Centerstage Performs an Ibsen Masterpiece
Sep 12, 2012 05:43PM ● Published by Anonymous
This September and October, Centerstage will be putting on Arthur Miller’s adaption of the Henrik Ibsen’s classic, An Enemy of the People. In his first season as Artistic Director, Kwame Kwei-Armah will be putting on this riviting1800s drama, which exposes themes of majority versus minority, political hypocrisy, and sacrifice for truth.
The story is about two brothers, one a doctor and the other a mayor. When Dr. Stockmann discovers that the community baths—that brought pride and wealth to the town—are contaminated and causing illness, he notifies his brother with a possible solution. But due to the prosperity of the baths, the mayor brushes Dr. Stockmann’s concerns under the rug and turns the people of the town against him. Many theater buffs consider Ibsen and Miller two of the most influential playwrights in history. Director Kwei-Armah pronounces, “Ibsen really is the father of modernism and Arthur Miller is, in my opinion, the father of American modernism”.
Just as Arthur Miller adapted this great work, so has Kwei- Armah. In his opinion, there is no point producing a well-known play if you have nothing to contribute. “It doesn’t mean add or to make better, it just means to augment and play with,” he says. When choosing this play, Kwei-Armah wanted the opportunity to play and dance with two minds that he loves and adores. His per- sonal flavor will be in programming it, “I think it has something to say to the here and now. What I’m trying to move toward is making this play live today, live in Baltimore today, in Maryland today,” says Kwei-Armah, who also points out that the topic of water in An Enemy of the People is current. “Water is a feature in our life, it’s a feature of the harbor; we debate it all of the time. Particularly in Baltimore City, it is part of who and what we are and what we’ve become.”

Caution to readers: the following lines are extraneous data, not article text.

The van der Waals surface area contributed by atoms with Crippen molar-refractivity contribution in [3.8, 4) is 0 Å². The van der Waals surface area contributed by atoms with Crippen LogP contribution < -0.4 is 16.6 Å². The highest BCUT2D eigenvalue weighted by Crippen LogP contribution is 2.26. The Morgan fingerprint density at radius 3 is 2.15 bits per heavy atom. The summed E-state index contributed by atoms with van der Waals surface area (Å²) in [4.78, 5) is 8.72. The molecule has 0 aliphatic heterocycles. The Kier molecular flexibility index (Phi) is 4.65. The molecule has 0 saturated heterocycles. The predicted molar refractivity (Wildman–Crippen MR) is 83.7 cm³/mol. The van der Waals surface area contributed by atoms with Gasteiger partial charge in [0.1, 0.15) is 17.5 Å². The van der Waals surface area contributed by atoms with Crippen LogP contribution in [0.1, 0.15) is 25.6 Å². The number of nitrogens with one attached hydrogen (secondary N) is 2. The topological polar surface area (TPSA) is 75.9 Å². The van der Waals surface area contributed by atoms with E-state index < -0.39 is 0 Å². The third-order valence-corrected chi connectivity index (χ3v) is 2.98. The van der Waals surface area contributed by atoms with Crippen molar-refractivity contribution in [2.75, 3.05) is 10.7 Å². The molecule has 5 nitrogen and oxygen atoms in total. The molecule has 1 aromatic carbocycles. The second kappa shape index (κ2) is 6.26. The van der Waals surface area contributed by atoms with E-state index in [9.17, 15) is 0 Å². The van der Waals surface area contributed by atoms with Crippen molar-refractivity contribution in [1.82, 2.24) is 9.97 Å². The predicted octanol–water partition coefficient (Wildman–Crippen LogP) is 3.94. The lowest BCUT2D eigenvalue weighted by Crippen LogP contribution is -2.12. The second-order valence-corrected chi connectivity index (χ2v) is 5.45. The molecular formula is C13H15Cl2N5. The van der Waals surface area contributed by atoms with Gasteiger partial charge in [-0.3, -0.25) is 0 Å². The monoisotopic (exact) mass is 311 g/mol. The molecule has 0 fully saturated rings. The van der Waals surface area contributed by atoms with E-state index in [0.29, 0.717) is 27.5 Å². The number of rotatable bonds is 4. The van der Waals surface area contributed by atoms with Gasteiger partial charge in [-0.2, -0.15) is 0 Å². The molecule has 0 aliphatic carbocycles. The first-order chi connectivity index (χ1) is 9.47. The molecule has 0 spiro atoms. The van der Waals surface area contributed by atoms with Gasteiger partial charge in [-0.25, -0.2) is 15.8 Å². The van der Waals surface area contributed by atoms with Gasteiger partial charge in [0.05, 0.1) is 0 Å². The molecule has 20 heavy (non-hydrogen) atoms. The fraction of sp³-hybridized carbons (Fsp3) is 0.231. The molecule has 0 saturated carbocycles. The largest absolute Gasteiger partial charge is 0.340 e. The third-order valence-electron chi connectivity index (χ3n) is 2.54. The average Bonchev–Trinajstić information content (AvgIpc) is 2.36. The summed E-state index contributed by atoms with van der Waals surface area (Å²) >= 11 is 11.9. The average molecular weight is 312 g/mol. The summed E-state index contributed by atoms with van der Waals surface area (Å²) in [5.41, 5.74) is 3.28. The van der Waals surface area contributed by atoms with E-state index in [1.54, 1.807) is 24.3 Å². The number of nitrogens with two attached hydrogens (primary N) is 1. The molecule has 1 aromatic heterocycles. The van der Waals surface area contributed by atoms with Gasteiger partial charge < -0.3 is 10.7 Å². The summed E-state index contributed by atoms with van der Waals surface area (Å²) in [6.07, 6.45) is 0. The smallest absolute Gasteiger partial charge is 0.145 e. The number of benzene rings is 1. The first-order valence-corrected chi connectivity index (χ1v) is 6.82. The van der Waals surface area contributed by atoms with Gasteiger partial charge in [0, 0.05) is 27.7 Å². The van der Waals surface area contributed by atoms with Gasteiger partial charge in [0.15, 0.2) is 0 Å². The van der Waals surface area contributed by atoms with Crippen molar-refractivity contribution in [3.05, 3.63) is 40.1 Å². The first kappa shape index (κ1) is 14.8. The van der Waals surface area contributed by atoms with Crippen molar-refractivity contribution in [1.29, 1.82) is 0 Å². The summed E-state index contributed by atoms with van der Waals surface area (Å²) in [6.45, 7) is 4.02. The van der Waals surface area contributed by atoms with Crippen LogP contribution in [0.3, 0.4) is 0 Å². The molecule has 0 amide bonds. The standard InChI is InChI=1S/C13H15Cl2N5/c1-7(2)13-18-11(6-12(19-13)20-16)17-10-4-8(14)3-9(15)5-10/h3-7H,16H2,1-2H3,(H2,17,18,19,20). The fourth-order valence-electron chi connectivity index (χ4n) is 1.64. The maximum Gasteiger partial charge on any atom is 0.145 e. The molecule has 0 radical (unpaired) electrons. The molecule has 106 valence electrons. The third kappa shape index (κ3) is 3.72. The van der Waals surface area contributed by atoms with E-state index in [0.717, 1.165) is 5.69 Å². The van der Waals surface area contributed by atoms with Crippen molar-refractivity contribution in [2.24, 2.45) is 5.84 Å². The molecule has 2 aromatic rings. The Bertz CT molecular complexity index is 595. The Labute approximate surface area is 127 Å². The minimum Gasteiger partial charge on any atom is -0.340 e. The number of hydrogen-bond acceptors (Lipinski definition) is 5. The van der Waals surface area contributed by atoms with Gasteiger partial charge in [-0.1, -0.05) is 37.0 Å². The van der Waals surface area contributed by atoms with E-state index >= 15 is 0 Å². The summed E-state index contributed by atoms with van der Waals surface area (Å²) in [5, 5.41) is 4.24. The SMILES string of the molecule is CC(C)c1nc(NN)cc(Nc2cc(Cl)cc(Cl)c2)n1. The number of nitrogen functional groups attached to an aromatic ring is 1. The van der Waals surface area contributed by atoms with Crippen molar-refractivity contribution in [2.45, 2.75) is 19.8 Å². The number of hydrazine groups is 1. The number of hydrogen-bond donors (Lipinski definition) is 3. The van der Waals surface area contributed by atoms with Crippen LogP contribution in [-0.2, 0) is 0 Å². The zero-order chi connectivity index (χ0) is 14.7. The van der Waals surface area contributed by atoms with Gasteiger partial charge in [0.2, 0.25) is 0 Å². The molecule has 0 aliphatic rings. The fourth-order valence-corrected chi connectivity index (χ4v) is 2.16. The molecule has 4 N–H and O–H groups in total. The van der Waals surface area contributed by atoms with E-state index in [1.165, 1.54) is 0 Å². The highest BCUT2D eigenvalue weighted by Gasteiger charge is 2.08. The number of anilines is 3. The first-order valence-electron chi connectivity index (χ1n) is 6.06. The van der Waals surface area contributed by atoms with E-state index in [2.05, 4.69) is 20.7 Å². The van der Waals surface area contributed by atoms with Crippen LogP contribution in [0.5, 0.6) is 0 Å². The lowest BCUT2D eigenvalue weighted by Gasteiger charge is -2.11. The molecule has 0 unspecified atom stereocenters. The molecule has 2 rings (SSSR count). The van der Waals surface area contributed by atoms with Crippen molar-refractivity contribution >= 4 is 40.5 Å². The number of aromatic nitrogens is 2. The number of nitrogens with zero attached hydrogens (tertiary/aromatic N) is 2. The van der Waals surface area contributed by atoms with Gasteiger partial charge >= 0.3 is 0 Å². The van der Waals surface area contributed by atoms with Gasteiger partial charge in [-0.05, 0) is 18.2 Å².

Another exciting feature of the play is the use of video projections for the purpose of accessing the visual moving world that the projections will hopefully create.
Kwei-Armah’s overarching goal is to simply make the play feel contemporary. He believes An Enemy of the People is a must-see because it the subject matter relates to Baltimore and Maryland. Ibsen utilized a critical eye and free inquiry into the conditions of life and issues of morality to create great works. Similarly, Mr. Kwei-Armah is hopeful the production itself will leave the audience able to think about the issues and the human dimension in a new and significant way. An Enemy of the People will open September 19th and continue through October 21st at Centerstage in Baltimore. For more information visit Centerstage.org.